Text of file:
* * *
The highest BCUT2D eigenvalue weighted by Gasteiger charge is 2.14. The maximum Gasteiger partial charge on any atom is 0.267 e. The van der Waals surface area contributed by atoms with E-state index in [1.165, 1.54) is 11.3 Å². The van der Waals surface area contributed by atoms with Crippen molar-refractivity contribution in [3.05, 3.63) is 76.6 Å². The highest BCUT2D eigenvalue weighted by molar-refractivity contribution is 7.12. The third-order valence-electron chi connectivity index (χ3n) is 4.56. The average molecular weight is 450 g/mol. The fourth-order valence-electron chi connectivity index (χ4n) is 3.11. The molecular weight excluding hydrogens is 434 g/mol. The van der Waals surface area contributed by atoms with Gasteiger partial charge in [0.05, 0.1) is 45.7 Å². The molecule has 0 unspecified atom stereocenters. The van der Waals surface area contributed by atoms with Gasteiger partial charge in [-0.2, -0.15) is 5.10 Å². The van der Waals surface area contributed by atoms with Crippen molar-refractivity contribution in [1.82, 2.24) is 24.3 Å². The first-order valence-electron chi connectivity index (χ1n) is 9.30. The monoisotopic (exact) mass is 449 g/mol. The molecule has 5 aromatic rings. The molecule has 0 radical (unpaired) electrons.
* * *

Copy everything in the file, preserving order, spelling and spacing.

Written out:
The highest BCUT2D eigenvalue weighted by Gasteiger charge is 2.14. The maximum Gasteiger partial charge on any atom is 0.267 e. The van der Waals surface area contributed by atoms with E-state index in [1.165, 1.54) is 11.3 Å². The van der Waals surface area contributed by atoms with Crippen molar-refractivity contribution in [3.05, 3.63) is 76.6 Å². The highest BCUT2D eigenvalue weighted by molar-refractivity contribution is 7.12. The third-order valence-electron chi connectivity index (χ3n) is 4.56. The average molecular weight is 450 g/mol. The fourth-order valence-electron chi connectivity index (χ4n) is 3.11. The molecular weight excluding hydrogens is 434 g/mol. The van der Waals surface area contributed by atoms with Gasteiger partial charge in [0.05, 0.1) is 45.7 Å². The molecule has 0 unspecified atom stereocenters. The van der Waals surface area contributed by atoms with Gasteiger partial charge in [-0.2, -0.15) is 5.10 Å². The van der Waals surface area contributed by atoms with Crippen molar-refractivity contribution in [1.82, 2.24) is 24.3 Å². The first-order valence-electron chi connectivity index (χ1n) is 9.30. The monoisotopic (exact) mass is 449 g/mol. The molecule has 5 aromatic rings. The molecule has 0 radical (unpaired) electrons.